* gets 2/3 of the page. You can adjust this to your personal liking.
 */
.sidebar {
  width: 33.3333%;
}

.map {
  border-left: 1px solid #fff;
  position: absolute;
  left: 33.3333%;
  width: 66.6666%;
  top: 0;
  bottom: 0;
}

.pad2 {
  padding: 20px;
  -webkit-box-sizing: border-box;
  -moz-box-sizing: border-box;
  box-sizing: border-box;
}
View demo one.

Initialize map

Now that you have set up the structure of the project, bring your map to life by initializing it with Mapbox.js.

First, create an instance of L.mapbox.map and store it in a variable called map. You’ll also use setView to focus the map to Washington DC where all the shops are located. Here, you’ll need to update your map ID and access token. Add the script under your HTML:

L.mapbox.accessToken = '<your access token here>';
var map = L.mapbox.map('map', '')
.setView([38.909671288923, -77.034084142948], 13);

Load data

Before you put any markers on your map, store all of the GeoJSON data you downloaded above in a variable called geojson. Once the map is initialized, you can use featureLayer.setGeoJSON to load features on the map by referencing the geojson variable:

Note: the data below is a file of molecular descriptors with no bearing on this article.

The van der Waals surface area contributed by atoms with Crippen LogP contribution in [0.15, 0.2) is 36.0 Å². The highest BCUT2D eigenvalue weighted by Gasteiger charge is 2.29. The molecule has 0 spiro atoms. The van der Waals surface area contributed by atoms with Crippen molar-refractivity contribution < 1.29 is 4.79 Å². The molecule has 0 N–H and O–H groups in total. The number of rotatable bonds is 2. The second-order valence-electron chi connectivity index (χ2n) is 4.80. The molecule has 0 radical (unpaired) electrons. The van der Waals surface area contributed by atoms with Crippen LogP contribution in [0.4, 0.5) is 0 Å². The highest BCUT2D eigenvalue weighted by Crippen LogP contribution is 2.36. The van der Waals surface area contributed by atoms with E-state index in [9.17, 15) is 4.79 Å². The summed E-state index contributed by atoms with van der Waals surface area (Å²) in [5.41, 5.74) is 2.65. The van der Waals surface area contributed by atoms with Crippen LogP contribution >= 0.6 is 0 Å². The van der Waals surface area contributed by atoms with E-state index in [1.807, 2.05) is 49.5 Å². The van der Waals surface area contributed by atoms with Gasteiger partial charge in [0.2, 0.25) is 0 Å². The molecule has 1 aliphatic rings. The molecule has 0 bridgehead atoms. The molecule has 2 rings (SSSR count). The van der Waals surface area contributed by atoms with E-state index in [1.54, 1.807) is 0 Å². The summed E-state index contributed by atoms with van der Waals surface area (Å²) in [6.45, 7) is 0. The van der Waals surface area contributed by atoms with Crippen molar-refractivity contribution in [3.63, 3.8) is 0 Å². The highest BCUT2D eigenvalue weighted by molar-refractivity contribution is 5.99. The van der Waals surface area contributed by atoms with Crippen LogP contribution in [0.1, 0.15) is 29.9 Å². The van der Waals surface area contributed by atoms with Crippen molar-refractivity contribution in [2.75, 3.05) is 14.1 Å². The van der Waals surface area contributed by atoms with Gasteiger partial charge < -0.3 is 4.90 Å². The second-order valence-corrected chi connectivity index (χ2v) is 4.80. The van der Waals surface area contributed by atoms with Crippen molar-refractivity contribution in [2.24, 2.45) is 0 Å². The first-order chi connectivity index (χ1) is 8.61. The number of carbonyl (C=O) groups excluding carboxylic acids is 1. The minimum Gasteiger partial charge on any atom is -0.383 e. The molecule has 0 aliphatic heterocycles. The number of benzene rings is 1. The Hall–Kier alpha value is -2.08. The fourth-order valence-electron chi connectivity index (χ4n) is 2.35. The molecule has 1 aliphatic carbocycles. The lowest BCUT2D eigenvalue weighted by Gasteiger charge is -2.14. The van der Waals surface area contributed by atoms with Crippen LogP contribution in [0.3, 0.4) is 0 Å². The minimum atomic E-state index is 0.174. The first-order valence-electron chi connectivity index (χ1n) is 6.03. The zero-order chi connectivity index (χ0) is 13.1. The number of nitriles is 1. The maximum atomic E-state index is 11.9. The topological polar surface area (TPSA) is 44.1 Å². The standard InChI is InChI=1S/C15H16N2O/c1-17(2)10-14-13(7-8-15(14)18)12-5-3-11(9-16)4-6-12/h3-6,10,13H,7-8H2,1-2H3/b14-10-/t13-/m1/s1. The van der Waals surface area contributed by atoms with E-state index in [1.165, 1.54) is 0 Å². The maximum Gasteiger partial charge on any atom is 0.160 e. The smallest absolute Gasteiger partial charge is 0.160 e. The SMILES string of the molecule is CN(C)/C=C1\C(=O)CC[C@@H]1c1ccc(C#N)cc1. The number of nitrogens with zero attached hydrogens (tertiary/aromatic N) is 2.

L.mapbox.accessToken = '<your access token here>';
var geojson = {
  /* data from sweetgreen.geojson, downloaded above */
};
var map = L.mapbox.map('map', '')
.setView([38.909671288923, -77.034084142948], 13)
.featureLayer.setGeoJSON(geojson);
View demo two.

Alternatively, you can save the GeoJSON as a .geojson file and load the file on to the map. If you do this, you will need to run your application from a local web server (http://localhost/store-locator.html). If you try to open your index.html file directly in your browser, you will receive a Cross-origin Resource Sharing (CORS) error.

Build listings and tooltips

You have some markers on the map, but you still need to build the listings and tooltips. Rather than creating each manually, you can put JavaScript to work to read through the GeoJSON and dynamically build listings and set tooltips for us. This means that if you need to add a location then you only need to update the GeoJSON.

L.mapbox.featureLayer allows you to iterate over data before it is added to the map using the eachLayer method. This means that JavaScript will run through each point, populate the custom tooltip, add each location listing to the sidebar, and listen for and respond to a user’s click event to track when a marker or listing is selected:

var locations = L.mapbox.featureLayer().addTo(map);
locations.setGeoJSON(geojson);
locations.eachLayer(function(locale) {
  // Iterate over each marker.
});

The variable locations references your new L.mapbox.featureLayer, then taps into eachLayer. The passed parameter locale represents each marker object.